IRS Will Investigate Clinton Foundation ‘Pay-to-Play’ Corruption Accusations

Hillary Clinton
Hillary Clinton / AP
July 28, 2016

The IRS confirmed it would investigate accusations of corrupt "pay-to-play" practices at the Clinton Foundation brought by over 60 Republican lawmakers who asked the agency to review potential "public corruption" in the organization.

In a July 22 letter, IRS Commissioner John Koskinen wrote to Rep. Marsha Blackburn (R., Tenn.), who is leading the probe, saying he had referred the congressional charges to the agency’s Exempt Organizations Program based in Dallas, the Daily Caller first reported this week.

Blackburn joined 63 other Republican House members demanding in a letter to Koskinen, FBI leaders, and the Federal Trade Commission earlier this month that the agencies probe the Clinton Foundation. The lawmakers charged that IRS filings "portray a lawless ‘pay-to-play’ enterprise that has been operating under a cloak of philanthropy for years and should be investigated."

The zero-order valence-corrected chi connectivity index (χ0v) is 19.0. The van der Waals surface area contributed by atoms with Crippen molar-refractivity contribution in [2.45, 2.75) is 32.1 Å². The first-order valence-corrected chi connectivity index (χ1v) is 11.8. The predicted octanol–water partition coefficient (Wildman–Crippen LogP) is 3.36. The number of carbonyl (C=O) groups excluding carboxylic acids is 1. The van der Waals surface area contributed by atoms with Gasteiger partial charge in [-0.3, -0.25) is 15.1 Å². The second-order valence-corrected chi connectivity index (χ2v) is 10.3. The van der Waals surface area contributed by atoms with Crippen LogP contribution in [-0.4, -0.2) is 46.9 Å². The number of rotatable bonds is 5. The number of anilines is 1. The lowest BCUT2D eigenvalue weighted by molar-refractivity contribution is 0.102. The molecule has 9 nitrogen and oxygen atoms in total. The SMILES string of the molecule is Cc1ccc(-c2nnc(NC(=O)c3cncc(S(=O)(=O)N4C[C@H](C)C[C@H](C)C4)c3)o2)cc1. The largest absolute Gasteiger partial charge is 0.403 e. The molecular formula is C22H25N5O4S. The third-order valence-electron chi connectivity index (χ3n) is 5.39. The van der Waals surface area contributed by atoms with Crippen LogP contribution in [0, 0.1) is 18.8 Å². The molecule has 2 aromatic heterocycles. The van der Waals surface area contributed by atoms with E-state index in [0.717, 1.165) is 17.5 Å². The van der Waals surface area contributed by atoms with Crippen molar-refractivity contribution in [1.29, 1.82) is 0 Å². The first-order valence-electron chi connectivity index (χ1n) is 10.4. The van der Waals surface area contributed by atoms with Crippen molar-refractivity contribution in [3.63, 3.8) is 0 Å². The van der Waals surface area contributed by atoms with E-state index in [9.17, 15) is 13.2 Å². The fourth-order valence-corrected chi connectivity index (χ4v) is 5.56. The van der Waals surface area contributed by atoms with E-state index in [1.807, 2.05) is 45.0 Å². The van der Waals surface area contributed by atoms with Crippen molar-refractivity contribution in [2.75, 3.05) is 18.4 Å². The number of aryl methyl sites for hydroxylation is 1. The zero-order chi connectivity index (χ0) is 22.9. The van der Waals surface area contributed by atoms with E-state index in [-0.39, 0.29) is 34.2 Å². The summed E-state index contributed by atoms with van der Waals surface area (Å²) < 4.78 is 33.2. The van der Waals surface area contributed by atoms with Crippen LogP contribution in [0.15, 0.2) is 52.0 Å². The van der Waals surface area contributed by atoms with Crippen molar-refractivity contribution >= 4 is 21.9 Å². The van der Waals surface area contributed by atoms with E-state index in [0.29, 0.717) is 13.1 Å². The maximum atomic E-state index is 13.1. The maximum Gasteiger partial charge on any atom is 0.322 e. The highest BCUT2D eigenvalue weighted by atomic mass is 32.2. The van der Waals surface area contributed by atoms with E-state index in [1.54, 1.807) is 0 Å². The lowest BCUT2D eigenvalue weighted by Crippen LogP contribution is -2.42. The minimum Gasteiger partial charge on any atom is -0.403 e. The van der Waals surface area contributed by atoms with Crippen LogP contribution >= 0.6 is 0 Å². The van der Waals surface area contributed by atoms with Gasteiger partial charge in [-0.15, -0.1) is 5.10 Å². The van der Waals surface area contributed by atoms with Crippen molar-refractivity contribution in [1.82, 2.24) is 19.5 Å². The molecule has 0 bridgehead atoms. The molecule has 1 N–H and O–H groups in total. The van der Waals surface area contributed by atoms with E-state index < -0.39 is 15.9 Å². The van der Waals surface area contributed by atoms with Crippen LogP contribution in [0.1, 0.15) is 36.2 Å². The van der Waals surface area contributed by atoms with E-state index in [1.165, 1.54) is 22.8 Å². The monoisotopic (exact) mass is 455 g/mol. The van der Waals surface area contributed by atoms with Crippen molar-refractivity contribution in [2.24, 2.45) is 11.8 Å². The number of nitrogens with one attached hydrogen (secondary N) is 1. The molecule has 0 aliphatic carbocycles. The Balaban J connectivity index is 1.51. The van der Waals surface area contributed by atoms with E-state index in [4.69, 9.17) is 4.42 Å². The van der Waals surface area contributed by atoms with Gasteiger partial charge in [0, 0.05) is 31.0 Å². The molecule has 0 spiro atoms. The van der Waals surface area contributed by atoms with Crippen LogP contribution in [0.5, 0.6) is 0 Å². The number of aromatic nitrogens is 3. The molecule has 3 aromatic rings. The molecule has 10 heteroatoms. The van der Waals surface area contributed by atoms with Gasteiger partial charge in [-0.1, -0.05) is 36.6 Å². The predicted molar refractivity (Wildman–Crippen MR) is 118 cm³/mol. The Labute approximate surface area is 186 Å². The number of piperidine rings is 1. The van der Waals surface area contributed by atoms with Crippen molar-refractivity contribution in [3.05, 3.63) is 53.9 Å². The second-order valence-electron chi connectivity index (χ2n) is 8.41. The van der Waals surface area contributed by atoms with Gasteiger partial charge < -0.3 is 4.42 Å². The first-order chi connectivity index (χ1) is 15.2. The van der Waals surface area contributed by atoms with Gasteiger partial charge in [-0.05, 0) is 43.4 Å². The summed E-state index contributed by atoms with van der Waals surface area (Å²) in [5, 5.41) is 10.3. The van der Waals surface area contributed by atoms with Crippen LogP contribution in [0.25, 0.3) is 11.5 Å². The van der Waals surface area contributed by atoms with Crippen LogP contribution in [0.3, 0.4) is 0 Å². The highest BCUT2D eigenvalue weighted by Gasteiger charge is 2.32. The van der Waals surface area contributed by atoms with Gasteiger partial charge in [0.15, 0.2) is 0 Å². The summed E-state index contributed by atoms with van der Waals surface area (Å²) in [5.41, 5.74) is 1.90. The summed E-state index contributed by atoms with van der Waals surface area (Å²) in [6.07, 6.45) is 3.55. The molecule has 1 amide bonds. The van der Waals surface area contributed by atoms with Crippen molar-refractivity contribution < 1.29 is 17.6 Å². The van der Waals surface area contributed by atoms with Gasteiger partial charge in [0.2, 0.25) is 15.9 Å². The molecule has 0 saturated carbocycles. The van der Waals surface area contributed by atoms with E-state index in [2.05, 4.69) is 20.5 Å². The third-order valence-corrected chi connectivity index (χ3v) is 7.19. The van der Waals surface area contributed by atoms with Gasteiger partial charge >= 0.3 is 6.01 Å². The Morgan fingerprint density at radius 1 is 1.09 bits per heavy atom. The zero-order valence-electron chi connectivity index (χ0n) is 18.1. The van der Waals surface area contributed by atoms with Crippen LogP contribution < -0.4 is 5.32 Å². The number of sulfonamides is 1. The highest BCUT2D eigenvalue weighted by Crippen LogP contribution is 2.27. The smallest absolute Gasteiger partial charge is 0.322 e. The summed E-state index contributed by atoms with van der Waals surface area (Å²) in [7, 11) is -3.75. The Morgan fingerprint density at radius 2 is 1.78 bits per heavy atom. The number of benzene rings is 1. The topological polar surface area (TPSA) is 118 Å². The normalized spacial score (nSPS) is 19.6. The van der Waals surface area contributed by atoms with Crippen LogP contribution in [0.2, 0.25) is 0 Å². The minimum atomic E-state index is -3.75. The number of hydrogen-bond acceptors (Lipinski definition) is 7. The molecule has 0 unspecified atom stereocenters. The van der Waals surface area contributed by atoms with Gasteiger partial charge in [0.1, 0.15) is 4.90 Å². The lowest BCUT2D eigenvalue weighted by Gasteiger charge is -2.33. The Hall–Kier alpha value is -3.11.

"The Clintons have used their foundation to personally enrich themselves at the expense of American foreign policy," Blackburn said in a statement Tuesday. "At a minimum, the Foundation’s tax-exempt status needs to be reviewed and revoked immediately."

Koskinen’s response came to Congress on Monday, the first day of the Democratic National Convention in Philadelphia, where Hillary Clinton was officially coronated as the party’s presidential nominee.

An unnamed Clinton Foundation source rejected media reports that the letter implied the IRS was deploying an investigation.

"Nowhere does this letter say that there’s an investigation, or that the IRS is even considering an investigation," the source told Fox News.

The agency said in a statement that the IRS "receives referrals from a variety of sources" and refers those referrals "to the appropriate area for consideration." The agency did not comment specifically on the Clinton Foundation case, citing privacy protections.

The Hill reported:

The lawmakers ... expressed concerns in their letter about the fact that Laureate International Universities has donated to the foundation and an entity run by Laureate’s founder received millions of dollars in grants from the U.S. Agency for International Development while Hillary Clinton was secretary of State. They also are concerned that the chairman of a uranium-mining company donated money to the foundation, and Clinton was among the Obama administration officials who approved the company’s sale to the Russian government.

A Clinton campaign spokesman called the allegations "another baseless political attack from House Republicans."